0

I have two network interface in my linux pc. One is eth0, another is eth1. here is netplan yaml file :

network:
version: 2
renderer: NetworkManager
ethernets:
  eth0:
    addresses: [192.168.20.3/24]
    gateway4: 192.168.20.1
    nameservers:
      addresses: [192.168.10.1]
    routes:
    - to: 224.100.100.0/24
      via: 192.168.20.1

  eth1:
    addresses: [192.168.20.3/24,192.168.10.8/24]
    nameservers:
      addresses: [192.168.10.1]

eth1 and eth0 have same network segement 192.168.20.x

ther is a sensor which ip is 192.168.20.13, but i can not ping it ok, I can and a route command :

route add -host 192.168.20.13 dev eth1

it can ping successfully.

My question is how can I set the rule in the netplan yaml file?

4
  • os is ubuntu 18.04 – Arthur George Sep 1 '20 at 9:28
  • Although your question is about translating route commands to netplan, your network itself seems to be configured very suboptimally: using the same 192.168.20 on both network segments suggests a network misconfiguration. It's highly advisable to use different network addresses on each network segment, to avoid complicated static configurations. – slangasek Sep 1 '20 at 18:06
  • that said, see below for a configuration that should work. – slangasek Sep 1 '20 at 18:32
  • @slangasek I agree with the idea, this is the problem of the overall design of the system network segment in the early stage – Arthur George Sep 3 '20 at 2:44
0

Here is a configuration that should work. (Please note the indentation, which was incorrect in your question but presumably correct on-disk on your system.)

network:
  version: 2
  renderer: NetworkManager
  ethernets:
    eth0:
      addresses: [192.168.20.3/24]
      nameservers:
        addresses: [192.168.10.1]
      routes:
      - to: 0.0.0.0/0
        via: 192.168.20.1
    eth1:
      addresses: [192.168.20.3/24,192.168.10.8/24]
      nameservers:
        addresses: [192.168.10.1]
      routes:
      - to: 192.168.20.13/32
        via: 192.168.20.3

Differences from your original config:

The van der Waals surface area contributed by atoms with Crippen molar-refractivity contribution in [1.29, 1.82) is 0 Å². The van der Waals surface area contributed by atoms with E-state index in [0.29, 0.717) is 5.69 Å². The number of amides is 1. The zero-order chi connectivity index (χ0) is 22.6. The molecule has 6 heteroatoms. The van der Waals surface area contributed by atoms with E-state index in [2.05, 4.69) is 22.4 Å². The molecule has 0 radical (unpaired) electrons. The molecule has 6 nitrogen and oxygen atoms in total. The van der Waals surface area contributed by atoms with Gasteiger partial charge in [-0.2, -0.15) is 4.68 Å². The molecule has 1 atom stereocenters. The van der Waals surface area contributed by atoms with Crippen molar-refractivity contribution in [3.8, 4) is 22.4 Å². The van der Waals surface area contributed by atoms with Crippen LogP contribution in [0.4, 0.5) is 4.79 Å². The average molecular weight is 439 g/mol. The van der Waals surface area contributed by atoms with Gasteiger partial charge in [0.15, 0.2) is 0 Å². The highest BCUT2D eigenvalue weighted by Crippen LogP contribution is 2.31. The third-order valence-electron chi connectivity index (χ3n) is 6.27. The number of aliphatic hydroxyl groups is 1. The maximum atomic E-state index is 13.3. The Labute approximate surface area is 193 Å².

• remove the static route to 224.100.100.0, which was redundant with your default route.
  • replace the use of gateway4 with a routes entry, which is clearer
  • add a host route for the sensor on eth1.

It is recommendable that you not use the same network address on different segments on your network. This is contrary to basic principles of routed networks.

3
  • thanks for your replay slangasek, routes: - to: 192.168.20.13/32 via: 192.168.20.3 solve my problem. But there is another problem, "replace the use of gateway4 with a routes entry, which is clearer" "routes: - to: 0.0.0.0/0 via: 192.168.20.1" can't work. When I use "gateway4: 192.168.20.1", when I type route -n , result is "Destiination:0.0.0. Gateway: 192.168.20.1 Genmask : 0.0.0.0" , But when I use "routes: - to: 0.0.0.0/0 via: 192.168.20.1" result is "Destiination:0.0.0. Gateway: 192.168.20.1 Genmask : 255.255.255.0", – Arthur George Sep 3 '20 at 2:38
  • It caused some problems, such as unable to ping the external network, which is connected to the gateway of 192.168.20.1 – Arthur George Sep 3 '20 at 2:41
  • I am unsure why this didn't work for you. You are showing a route with a /24 netmask, not the /0 netmask specified in the example. I have verified here that to: 0.0.0.0/0 works as expected using netplan in focal. – slangasek Sep 4 '20 at 6:12

Your Answer

By clicking “Post Your Answer”, you agree to our terms of service, privacy policy and cookie policy

Not the answer you're looking for? Browse other questions tagged or ask your own question.